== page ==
In treating major depressive disorder, we lack tests anchored in neurobiology that predict antidepressant efficacy. Cognitive impairments are a particularly disabling feature of major depressive disorder. We tested whether functional connectivity during a response-inhibition task can predict response to antidepressants and whether its changes over time are correlated to symptom changes.We analyzed data from outpatients with major depressive disorder (n = 124) randomized to receive escitalopram, sertraline, or venlafaxine (8 weeks) and healthy control subjects (n = 59; age 18-65 years). Before and after treatment, participants were interviewed and scanned using functional magnetic resonance imaging, and functional connectivity was measured using generalized psychophysiological interaction during response inhibition (Go-NoGo task). We investigated the interaction between treatment type and response (≥50% reduction on self-reported symptoms), coupling differences between responders and nonresponders at baseline, their correlation with symptom improvement, and their changes in time.During response inhibition, connectivity between the dorsolateral prefrontal cortex/supramarginal gyrus and supramarginal gyrus/middle temporal gyrus was associated with response to sertraline and venlafaxine, but not escitalopram. Sertraline responders had higher functional connectivity between these regions compared with nonresponders, whereas venlafaxine responders had lower functional connectivity. For sertraline, attenuation of connectivity in the precentral and superior temporal gyri correlated with posttreatment symptom improvement. For venlafaxine, enhancement of connectivity between the orbitofrontal cortex and subcortical regions correlated with symptom improvement.Connectivity of the cognitive control circuit during response inhibition selectively and differentially predicts antidepressant treatment response and correlates with symptom improvement. These quantitative markers tied to the neurobiology of cognitive features of depression could be used translationally to predict and evaluate treatment response.

    View details for DOI 10.1016/j.biopsych.2019.08.005

    View details for PubMedID 31601424

  • White matter disturbances in major depressive disorder: a coordinated analysis across 20 international cohorts in the ENIGMA MDD working group. Molecular psychiatry van Velzen, L. S., Kelly, S. n., Isaev, D. n., Aleman, A. n., Aftanas, L. I., Bauer, J. n., Baune, B. T., Brak, I. V., Carballedo, A. n., Connolly, C. G., Couvy-Duchesne, B. n., Cullen, K. R., Danilenko, K. V., Dannlowski, U. n., Enneking, V. n., Filimonova, E. n., Förster, K. n., Frodl, T. n., Gotlib, I. H., Groenewold, N. A., Grotegerd, D. n., Harris, M. A., Hatton, S. N., Hawkins, E. L., Hickie, I. B., Ho, T. C., Jansen, A. n., Kircher, T. n., Klimes-Dougan, B. n., Kochunov, P. n., Krug, A. n., Lagopoulos, J. n., Lee, R. n., Lett, T. A., Li, M. n., MacMaster, F. P., Martin, N. G., McIntosh, A. M., McLellan, Q. n., Meinert, S. n., Nenadić, I. n., Osipov, E. n., Penninx, B. W., Portella, M. J., Repple, J. n., Roos, A. n., Sacchet, M. D., Sämann, P. G., Schnell, K. n., Shen, X. n., Sim, K. n., Stein, D. J., van Tol, M. J., Tomyshev, A. S., Tozzi, L. n., Veer, I. M., Vermeiren, R. n., Vives-Gilabert, Y. n., Walter, H. n., Walter, M. n., van der Wee, N. J., van der Werff, S. J., Schreiner, M. W., Whalley, H. C., Wright, M. J., Yang, T. T., Zhu, A. n., Veltman, D. J., Thompson, P. M., Jahanshad, N. n., Schmaal, L. n. 2019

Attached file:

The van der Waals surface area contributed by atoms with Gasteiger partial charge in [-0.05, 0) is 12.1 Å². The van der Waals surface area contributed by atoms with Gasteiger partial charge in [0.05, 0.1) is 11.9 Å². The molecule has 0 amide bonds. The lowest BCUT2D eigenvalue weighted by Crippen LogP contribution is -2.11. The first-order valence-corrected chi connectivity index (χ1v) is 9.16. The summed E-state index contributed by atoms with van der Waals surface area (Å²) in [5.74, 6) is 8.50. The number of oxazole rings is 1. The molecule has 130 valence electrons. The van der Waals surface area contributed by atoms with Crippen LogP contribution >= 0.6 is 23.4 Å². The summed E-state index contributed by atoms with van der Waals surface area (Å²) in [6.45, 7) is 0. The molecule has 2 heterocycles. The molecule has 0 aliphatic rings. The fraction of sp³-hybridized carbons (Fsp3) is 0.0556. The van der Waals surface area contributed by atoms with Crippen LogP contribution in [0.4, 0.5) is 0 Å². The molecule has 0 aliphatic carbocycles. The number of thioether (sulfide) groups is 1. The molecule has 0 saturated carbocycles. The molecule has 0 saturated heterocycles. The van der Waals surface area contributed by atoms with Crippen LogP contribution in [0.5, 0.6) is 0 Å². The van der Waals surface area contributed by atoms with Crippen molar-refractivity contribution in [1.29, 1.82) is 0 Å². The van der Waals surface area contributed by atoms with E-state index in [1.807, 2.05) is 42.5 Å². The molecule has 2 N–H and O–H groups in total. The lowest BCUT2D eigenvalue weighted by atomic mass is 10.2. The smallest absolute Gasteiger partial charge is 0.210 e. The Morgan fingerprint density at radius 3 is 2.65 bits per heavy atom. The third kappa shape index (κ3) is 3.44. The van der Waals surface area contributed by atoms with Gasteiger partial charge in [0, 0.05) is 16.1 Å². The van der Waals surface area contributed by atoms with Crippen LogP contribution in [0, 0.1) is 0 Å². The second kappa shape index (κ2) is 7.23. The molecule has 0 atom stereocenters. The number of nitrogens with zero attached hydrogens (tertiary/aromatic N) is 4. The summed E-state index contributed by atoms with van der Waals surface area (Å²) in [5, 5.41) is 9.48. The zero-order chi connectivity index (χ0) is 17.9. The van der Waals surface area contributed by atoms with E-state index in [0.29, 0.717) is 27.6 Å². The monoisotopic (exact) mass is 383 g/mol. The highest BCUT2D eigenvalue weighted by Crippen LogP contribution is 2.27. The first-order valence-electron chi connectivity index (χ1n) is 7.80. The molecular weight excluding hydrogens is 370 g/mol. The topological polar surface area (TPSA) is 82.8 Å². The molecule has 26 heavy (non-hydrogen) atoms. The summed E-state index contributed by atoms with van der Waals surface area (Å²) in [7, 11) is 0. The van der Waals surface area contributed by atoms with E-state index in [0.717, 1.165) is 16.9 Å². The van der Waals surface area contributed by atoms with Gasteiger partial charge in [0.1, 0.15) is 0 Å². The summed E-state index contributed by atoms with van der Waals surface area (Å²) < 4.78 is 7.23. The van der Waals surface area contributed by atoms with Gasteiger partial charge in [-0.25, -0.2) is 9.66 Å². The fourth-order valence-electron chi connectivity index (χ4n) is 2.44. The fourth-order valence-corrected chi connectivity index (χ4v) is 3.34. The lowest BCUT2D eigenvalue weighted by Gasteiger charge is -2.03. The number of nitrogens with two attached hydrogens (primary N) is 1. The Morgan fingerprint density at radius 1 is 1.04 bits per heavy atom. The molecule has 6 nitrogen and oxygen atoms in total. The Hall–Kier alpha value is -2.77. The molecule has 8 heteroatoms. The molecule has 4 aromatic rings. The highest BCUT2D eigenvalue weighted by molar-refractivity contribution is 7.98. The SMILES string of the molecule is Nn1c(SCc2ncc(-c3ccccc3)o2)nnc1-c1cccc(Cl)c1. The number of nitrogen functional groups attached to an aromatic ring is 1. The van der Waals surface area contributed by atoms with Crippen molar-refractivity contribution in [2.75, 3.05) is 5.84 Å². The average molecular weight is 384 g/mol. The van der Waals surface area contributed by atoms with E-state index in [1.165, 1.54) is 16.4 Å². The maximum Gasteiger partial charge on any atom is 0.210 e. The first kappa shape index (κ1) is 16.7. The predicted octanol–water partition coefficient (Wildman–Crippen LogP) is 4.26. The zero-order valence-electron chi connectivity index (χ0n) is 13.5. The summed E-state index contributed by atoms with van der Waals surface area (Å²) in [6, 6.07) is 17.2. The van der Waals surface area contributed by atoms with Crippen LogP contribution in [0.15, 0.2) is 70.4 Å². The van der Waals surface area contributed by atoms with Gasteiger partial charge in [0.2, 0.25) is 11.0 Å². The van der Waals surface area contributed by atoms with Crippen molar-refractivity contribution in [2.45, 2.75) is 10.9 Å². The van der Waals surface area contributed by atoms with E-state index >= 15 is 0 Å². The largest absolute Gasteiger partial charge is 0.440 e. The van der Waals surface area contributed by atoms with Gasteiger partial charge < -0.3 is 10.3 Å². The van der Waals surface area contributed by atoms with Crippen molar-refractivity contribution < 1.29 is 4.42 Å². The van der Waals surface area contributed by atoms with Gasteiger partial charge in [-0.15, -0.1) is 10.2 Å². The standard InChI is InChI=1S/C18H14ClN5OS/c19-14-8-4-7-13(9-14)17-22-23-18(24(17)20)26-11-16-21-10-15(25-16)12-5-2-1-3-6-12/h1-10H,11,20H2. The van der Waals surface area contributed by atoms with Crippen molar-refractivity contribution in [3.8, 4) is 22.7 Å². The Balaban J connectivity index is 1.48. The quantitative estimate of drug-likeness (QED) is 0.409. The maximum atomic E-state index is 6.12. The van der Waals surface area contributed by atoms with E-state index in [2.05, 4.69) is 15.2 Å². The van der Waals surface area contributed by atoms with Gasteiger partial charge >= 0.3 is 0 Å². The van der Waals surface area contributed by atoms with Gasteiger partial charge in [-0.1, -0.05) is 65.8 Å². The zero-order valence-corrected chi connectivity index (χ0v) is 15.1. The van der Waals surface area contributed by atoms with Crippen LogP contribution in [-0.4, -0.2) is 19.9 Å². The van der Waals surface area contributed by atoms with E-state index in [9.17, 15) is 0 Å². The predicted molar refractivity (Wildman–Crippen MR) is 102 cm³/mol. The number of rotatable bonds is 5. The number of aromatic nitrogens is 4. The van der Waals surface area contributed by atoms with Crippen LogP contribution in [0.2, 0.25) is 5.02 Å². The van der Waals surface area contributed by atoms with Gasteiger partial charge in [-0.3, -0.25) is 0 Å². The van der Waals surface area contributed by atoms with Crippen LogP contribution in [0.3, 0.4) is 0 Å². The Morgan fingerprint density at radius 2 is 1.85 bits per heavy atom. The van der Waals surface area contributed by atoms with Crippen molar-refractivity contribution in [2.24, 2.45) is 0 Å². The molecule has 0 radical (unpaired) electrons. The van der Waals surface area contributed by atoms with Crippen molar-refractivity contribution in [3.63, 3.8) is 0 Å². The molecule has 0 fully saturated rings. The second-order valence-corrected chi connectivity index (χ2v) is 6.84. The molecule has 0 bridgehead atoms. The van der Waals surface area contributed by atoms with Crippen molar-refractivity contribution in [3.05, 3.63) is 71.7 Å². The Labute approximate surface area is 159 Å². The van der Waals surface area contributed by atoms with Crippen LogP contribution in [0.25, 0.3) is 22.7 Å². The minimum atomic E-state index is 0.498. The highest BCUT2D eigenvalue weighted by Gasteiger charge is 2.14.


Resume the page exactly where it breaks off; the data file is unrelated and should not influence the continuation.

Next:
Alterations in white matter (WM) microstructure have been implicated in the pathophysiology of major depressive disorder (MDD). However, previous findings have been inconsistent, partially due to low statistical power and the heterogeneity of depression. In the largest multi-site study to date, we examined WM anisotropy and diffusivity in 1305 MDD patients and 1602 healthy controls (age range 12-88 years) from 20 samples worldwide, which included both adults and adolescents, within the MDD Working Group of the Enhancing Neuroimaging Genetics through Meta-Analysis (ENIGMA) consortium. Processing of diffusion tensor imaging (DTI) data and statistical analyses were harmonized across sites and effects were meta-analyzed across studies. We observed subtle, but widespread, lower fractional anisotropy (FA) in adult MDD patients compared with controls in 16 out of 25 WM tracts of interest (Cohen's d between 0.12 and 0.26). The largest differences were observed in the corpus callosum and corona radiata. Widespread higher radial diffusivity (RD) was also observed (all Cohen's d between 0.12 and 0.18). Findings appeared to be driven by patients with recurrent MDD and an adult age of onset of depression. White matter microstructural differences in a smaller sample of adolescent MDD patients and controls did not survive correction for multiple testing. In this coordinated and harmonized multisite DTI study, we showed subtle, but widespread differences in WM microstructure in adult MDD, which may suggest structural disconnectivity in MDD.